1. Speak their name when they aren’t around
In her 2018 TEDWomen talk, which has been viewed over 3 million times, Carla Harris delivered an important message about meritocracy … or lack thereof. She debunked the myth that to get ahead, you just need to do great work and it will be recognized and rewarded. Instead, she points out that you need a sponsor who will speak your name when you’re not in the room. Someone who is invited to decision-making meetings and is willing to spend some of their hard-earned social capital advocating on your behalf. Someone who has your back.
Allies, let’s make sure we know coworkers from underrepresented groups so we can speak about them and their work when they’re not around.
2. Endorse them publicly
Before becoming an author and advocate for inclusive workplaces, I spent twenty-five years in the software industry, including working for a software company that was acquired by Adobe. In the first few months following the acquisition, I noticed something interesting. My new manager, Digby Horner — who had been at Adobe for many years — said things in meetings along the lines of: “What I learned from Karen is the following …”
By doing this, Digby helped me build credibility with my new colleagues. His shout-outs made a difference and definitely made me feel great. He took action as an ally, using his position of privilege to endorse me publicly.
Sharing what you learned from someone is just one approach to vocally support coworkers to boost their standing and reputation. Take a minute to reflect on how you express your support today, and how you might do even more of it.
3. Invite them to high-profile meetings
It might be a strategic planning video session, an advisory council meeting, or virtual drinks with the recently hired executive. When we can safely gather again, it might be grabbing lunch with some VIP.
The next time you’re attending one of these high-profile meetings, invite a coworker from an underrepresented group to join you. (If you think you need to make sure it’s okay to do so, by all means ask first.)
Give them insight into the discussion while increasing their visibility with the people around the table.
4. Share their career goals with decision-makers
During the late 1980s, my partner Tim and I both worked at an applied research center at Brown University. (Yup, I’m that old.) Because of the economic recession at the time, the center’s funding from corporate partners started to dry up, and we knew we were facing a downsizing. So we offered our resignations and decided to follow a dream we shared — to move to England, where Tim had spent his early childhood.
Soon after giving our notice to resign, my manager, Norm Meyrowitz, approached me with some exciting news. He had just met with two researchers who were visiting from a suburb of London, mentioned that I was moving there, and strongly recommended they hire me. (Knowing Norm, he probably told them they’d be stupid not to.) He could have been bitter about my resignation, but instead he opened a door for me, both literally and figuratively. He brought me into the conference room to meet them, and I joined their research group soon after.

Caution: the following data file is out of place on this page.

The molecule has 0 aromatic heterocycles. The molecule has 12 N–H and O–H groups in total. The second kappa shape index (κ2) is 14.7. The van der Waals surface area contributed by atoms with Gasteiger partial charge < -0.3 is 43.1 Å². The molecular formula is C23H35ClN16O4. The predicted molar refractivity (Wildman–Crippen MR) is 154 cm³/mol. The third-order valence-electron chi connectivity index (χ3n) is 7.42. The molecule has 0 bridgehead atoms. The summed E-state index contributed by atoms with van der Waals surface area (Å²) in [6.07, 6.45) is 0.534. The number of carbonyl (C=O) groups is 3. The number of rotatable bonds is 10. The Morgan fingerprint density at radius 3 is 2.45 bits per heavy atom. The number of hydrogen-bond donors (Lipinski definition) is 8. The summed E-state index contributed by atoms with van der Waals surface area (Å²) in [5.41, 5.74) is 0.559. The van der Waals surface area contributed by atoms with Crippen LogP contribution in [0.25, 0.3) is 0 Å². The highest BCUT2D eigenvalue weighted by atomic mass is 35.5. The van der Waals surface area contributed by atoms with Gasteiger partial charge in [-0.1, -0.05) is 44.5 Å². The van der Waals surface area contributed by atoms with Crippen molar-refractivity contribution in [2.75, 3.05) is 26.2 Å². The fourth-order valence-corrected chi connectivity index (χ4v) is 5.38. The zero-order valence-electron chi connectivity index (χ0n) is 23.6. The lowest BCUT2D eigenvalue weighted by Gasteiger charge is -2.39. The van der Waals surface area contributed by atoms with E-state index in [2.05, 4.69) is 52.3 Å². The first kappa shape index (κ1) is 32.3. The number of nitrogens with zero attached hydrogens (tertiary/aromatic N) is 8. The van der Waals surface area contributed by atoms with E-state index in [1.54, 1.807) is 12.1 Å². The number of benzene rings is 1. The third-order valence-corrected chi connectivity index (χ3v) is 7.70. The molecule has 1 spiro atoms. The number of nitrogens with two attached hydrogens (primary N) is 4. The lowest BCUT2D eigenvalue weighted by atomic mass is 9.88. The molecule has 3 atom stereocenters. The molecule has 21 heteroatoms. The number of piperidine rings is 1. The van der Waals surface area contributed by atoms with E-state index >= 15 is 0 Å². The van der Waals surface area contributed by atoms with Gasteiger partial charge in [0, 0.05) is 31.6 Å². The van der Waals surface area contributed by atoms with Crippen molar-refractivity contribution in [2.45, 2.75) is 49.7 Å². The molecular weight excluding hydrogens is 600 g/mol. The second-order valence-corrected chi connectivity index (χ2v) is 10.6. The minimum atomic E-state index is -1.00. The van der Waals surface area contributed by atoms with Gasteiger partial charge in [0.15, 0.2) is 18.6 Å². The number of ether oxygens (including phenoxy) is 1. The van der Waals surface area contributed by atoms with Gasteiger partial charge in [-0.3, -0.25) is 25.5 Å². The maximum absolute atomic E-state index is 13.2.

Of course, career goals don’t have to include international moves. They could involve the next step on a job ladder or joining a different team to gain a certain kind of experience. They could be as basic as finding a new role after a layoff.
Now, ask yourself if you’re familiar with the career goals of your colleagues from underrepresented groups. And how you’ll make sure you’re sharing them with influential people and decision-makers within your organization or industry.
5. Recommend them for stretch assignments and speaking opportunities
Skill-building projects and giving presentations are like multivitamins for a career. They can magnify one’s visibility within an organization, help increase confidence, enhance social networks, and build credibility. Ultimately, they can help someone be better positioned for a promotion.
The next time you need someone to stand in for you on a presentation or take on a high-profile assignment, reflect on your selection criteria. Do you tend to give this kind of work to certain people or certain types of people? What would it take to expand that pool? If you know only a few people who have the skills you value for these plum assignments, you might need to expand your network. Or figure out how more people, especially people outside your normal go-to list, can learn those skills.
Stretch assignments and speaking in public opens doors and ignites careers. Allies, it’s essential we find ways to spread that joy around.
That’s all for this week. I wish you strength and safety as we all move forward,
— Karen Catlin, Founder and Author of Better Allies
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